Project 11 and #HockeyTalks bring mental health awarenessFebruary 12, 2019 4:15 pm
The Winnipeg Jets hosted their seventh annual #HockeyTalks day on Jan. 31, 2019, when they took on the Columbus Blue Jackets. #HockeyTalks is a national public awareness campaign for NHL teams designed to encourage conversations about mental health. The campaign showcases mental health resources and provides information from leading experts, aiming to alleviate some of the misconceptions and stigma associated with mental illness.
During home games throughout the month of January, various mental health organizations were hosted at Bell MTS Place to bring further awareness about mental health resources available in Manitoba. Organizations included Aulneau Resource Centre, Artbeat Studio, Kids Help Phone, Manitoba Schizophrenia Society, Klinic Community Health Care, ADAM, Mood Disorders Association, and the OCD Centre Manitoba. At the Jan. 31 game, the True North Youth Foundation’s Project 11 team was on the 100 and 300 level concourse bringing awareness to the program and selling 25 player worn Hockey Talks T-shirts as well as regular Hockey Talks shirts generating $1,230 in support of Project 11.
Project 11 was inspired by and created in memory of former Manitoba Moose player, Rick Rypien. It is a preventative cross-curricular program centred on giving students positive mental health coping skills to deal with life’s daily stressors. It also aims to remove negative stigma and the fear of judgement that can accompany mental wellness issues, all while enhancing students’ academic performance. The program is open to educators across Manitoba with free training to learn how to easily incorporate P11’s mental wellness messages and activities into daily and weekly classroom curriculums.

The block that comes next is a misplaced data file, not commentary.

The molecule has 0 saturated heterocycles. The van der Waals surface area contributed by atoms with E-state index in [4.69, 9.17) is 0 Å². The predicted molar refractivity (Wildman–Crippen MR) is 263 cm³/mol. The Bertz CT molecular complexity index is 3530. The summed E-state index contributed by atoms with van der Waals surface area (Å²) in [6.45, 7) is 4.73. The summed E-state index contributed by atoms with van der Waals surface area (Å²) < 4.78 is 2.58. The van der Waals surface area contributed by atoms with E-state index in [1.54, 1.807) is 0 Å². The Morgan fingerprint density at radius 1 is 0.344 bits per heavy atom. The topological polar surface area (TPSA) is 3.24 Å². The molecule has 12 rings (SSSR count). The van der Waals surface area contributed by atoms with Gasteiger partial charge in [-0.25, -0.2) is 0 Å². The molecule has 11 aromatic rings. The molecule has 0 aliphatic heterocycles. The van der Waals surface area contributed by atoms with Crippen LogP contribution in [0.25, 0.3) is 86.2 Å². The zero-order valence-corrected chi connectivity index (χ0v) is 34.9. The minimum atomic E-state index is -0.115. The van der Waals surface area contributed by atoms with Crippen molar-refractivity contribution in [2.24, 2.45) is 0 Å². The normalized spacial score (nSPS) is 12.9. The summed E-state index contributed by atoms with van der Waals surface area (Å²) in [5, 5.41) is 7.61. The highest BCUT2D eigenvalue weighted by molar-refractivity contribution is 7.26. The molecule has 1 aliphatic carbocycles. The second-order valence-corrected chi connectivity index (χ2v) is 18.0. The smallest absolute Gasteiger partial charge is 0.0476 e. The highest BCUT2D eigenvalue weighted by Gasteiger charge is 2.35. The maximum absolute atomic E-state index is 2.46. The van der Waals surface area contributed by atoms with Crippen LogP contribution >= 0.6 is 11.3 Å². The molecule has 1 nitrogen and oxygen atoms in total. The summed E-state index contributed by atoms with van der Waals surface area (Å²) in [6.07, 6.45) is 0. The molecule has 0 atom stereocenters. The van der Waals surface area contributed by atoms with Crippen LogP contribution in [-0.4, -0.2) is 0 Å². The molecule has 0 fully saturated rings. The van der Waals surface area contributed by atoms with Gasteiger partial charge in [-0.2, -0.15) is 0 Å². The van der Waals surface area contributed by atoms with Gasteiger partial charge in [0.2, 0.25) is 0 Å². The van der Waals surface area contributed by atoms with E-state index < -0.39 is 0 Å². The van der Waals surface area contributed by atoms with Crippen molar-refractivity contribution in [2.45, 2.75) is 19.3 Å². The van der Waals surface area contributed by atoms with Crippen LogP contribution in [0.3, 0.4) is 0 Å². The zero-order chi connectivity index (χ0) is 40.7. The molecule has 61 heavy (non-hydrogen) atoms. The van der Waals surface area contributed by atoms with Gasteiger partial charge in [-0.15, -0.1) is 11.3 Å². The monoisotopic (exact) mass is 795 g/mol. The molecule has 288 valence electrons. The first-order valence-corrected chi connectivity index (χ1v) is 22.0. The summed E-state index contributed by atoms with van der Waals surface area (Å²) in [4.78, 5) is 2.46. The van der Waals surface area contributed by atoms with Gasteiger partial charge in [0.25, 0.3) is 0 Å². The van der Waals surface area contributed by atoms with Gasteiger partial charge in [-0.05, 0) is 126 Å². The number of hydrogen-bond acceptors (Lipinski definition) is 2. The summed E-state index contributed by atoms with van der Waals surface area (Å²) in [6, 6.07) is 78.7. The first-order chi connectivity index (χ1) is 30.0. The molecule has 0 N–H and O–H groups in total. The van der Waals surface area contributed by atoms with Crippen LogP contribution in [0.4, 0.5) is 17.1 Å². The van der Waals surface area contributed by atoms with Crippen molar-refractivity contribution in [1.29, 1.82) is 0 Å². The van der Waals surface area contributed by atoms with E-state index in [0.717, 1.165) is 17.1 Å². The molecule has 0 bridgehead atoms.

The Grades 5 to 8 curriculum is fully launched province-wide and following its positive outcomes, P11 has expanded this year to include a pilot of Grades K-4 curriculum.
This school year, more than 1,200 educators from 264 schools have implemented the Project 11 curriculum. This translates to more than 30,000 students discussing mental wellness more openly, and gaining skills and strategies that will allow them to cope more effectively with challenges and stress throughout their school, personal, and future work life.
To learn more how the True North Youth Foundation (TNYF) works to provide mental health programs and resources for youth, please visit www.projecteleven.ca or watch this video https://www.nhl.com/jets/video/our-story–project-11/t-277443454/c-46375403.